Have you considered and are you willing to make the changes home education will bring to your family?
MÂCHÉ's Response: Home education will have a positive impact on your home life (whether you are starting from the very beginning of your child’s school years or you are taking a child out of public/private school) if you do some preparation beforehand. We are not saying it will be easy! There will be adjustments in your family’s routine, and these adjustments can be challenging at times. Parents beginning to homeschool right at the start may find the transition easier than those families who have to adjust from the routines of public/private school to home education.
Be prepared to spend the majority of your day with your children—this will require you and your spouse to be spiritually, physically, mentally and emotionally ready. Everyone is in the trenches on the bad days and everyone rejoices on the good days—together! You will teach your children yourself, using curriculum of your choice.
As you consider the effect home education will have on your family, we encourage you to also consider the value of a relationship with Jesus Christ.
What do you know about the history of home education in Minnesota?
MÂCHÉ's Response: Understanding the history of the homeschool movement in Minnesota will help you develop your definition of home education and your personal understanding of why you are considering home education. It is our hope you will catch a vision for homeschooling your own children, and also be encouraged to continue the work of carefully guarding the freedom to homeschool.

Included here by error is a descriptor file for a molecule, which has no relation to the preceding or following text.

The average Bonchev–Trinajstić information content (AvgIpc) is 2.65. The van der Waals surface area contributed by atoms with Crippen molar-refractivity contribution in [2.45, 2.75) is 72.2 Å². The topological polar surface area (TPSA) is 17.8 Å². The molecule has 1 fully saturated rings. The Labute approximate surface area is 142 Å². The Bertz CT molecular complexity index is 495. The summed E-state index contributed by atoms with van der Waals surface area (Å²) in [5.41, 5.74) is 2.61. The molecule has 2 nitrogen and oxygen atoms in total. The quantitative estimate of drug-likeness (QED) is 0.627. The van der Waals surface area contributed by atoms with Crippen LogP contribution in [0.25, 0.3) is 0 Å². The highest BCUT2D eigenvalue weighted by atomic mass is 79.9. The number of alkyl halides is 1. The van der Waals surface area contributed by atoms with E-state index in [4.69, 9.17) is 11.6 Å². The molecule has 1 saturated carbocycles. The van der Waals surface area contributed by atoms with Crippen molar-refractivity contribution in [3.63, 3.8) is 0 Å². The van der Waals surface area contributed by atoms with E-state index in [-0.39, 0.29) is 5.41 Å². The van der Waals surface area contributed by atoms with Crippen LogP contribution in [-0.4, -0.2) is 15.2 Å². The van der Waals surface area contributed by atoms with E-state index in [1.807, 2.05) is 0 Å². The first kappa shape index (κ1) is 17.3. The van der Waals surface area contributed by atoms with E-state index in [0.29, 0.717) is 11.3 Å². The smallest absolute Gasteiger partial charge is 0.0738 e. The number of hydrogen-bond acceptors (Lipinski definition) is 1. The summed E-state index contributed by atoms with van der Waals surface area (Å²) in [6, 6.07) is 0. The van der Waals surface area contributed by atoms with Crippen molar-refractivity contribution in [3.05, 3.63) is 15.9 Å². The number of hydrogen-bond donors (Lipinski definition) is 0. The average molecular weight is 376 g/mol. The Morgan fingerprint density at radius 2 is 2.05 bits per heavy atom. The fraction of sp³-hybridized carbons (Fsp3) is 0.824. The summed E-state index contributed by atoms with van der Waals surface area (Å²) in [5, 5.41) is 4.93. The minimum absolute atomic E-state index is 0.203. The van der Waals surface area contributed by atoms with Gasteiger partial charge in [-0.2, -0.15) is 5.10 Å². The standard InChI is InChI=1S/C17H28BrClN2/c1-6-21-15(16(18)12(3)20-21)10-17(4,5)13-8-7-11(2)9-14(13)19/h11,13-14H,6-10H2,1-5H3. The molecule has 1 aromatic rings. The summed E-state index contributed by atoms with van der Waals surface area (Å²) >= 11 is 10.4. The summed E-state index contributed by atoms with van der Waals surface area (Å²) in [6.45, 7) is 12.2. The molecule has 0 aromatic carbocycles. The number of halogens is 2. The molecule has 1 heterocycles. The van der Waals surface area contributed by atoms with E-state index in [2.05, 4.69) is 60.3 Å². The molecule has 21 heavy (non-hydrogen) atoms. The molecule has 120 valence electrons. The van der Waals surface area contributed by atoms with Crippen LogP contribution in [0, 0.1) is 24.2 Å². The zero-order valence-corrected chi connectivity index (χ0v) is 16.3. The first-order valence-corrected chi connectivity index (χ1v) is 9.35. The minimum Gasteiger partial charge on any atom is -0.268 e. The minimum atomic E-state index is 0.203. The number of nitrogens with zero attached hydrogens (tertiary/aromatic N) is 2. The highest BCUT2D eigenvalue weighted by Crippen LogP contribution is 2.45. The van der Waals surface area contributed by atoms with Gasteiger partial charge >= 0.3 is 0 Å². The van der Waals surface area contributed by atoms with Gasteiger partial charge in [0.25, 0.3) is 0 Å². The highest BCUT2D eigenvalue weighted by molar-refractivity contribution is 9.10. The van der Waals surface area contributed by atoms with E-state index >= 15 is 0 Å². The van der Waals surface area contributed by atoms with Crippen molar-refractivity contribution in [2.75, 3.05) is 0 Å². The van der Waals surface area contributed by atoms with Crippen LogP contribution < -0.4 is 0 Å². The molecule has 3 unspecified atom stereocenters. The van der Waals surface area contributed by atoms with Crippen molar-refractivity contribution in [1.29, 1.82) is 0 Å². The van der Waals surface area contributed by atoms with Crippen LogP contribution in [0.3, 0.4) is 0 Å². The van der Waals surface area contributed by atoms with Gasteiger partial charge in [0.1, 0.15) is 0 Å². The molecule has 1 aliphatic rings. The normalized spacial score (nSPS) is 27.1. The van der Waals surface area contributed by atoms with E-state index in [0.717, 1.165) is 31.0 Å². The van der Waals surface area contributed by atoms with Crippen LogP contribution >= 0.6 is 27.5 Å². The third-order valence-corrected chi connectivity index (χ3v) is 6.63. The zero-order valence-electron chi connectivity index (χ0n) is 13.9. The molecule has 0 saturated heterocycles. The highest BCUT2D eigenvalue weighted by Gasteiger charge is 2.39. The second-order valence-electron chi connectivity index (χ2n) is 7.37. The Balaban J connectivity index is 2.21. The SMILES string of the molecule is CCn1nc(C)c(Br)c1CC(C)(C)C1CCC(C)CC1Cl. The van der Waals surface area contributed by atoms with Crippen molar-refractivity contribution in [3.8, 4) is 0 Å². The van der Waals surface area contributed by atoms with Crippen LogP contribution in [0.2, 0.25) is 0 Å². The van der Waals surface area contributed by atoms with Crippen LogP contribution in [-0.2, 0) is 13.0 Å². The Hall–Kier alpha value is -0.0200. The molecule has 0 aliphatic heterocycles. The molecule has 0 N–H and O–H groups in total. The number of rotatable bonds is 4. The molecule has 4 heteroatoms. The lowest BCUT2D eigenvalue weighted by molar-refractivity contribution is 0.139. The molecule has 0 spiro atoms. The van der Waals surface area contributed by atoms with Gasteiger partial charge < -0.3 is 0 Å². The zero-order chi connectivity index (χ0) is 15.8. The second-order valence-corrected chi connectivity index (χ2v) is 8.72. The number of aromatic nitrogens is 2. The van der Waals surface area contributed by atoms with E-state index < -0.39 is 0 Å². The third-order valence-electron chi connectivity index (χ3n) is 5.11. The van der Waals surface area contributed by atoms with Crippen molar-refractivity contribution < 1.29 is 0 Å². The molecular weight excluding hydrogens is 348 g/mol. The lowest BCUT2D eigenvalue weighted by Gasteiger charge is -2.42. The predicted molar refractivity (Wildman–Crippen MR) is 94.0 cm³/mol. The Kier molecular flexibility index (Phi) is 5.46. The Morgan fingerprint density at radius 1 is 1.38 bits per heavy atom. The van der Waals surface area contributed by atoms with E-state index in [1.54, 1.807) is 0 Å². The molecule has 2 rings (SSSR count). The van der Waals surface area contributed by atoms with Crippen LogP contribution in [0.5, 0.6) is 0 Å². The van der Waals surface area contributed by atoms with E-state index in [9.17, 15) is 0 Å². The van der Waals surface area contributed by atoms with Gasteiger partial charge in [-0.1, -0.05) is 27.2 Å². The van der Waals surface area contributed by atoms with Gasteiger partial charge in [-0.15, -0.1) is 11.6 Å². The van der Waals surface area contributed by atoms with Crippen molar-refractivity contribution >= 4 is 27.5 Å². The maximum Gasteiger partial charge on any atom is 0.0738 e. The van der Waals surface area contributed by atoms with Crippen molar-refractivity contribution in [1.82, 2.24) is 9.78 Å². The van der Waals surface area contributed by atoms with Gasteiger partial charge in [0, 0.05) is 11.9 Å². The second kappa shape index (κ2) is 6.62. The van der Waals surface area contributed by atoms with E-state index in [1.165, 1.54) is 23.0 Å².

During the 1980s and 1990s, parents who homeschooled their children were challenged by the public school districts, social workers and neighbors. They were charged with truancy and threatened with prosecution for child neglect, merely because they were doing what they thought God called them to do. Some families had to hide inside their homes with drapes fully drawn to elude the attention of curious neighbors and intrusive social workers.
The right of Minnesota parents to homeschool their children has been guaranteed by law since 1987. However, we cannot rest on our laurels. Some public school districts take an adversarial role toward home educators. Other districts offer services to home educators that may draw them back into the governmental system, providing more state 'per pupil' dollars for the local district budget. Each year, legislation is closely monitored to safeguard against legislation by elected officials who are very interested in imposing burdensome regulations upon home educators that could effectively reduce or eliminate the home education freedoms that parents have worked so hard to secure.
The freedoms that we now enjoy will only remain intact if we who are involved in the movement do our part to keep them that way through praying for our leaders, keeping abreast of issues on the home education front, and making calls to legislators if necessary. If parents begin without this knowledge, they risk making serious mistakes with the public school district or the state government that will not only make their schooling more cumbersome, but could actually set legal precedent and reduce the current freedoms of Minnesota home educators.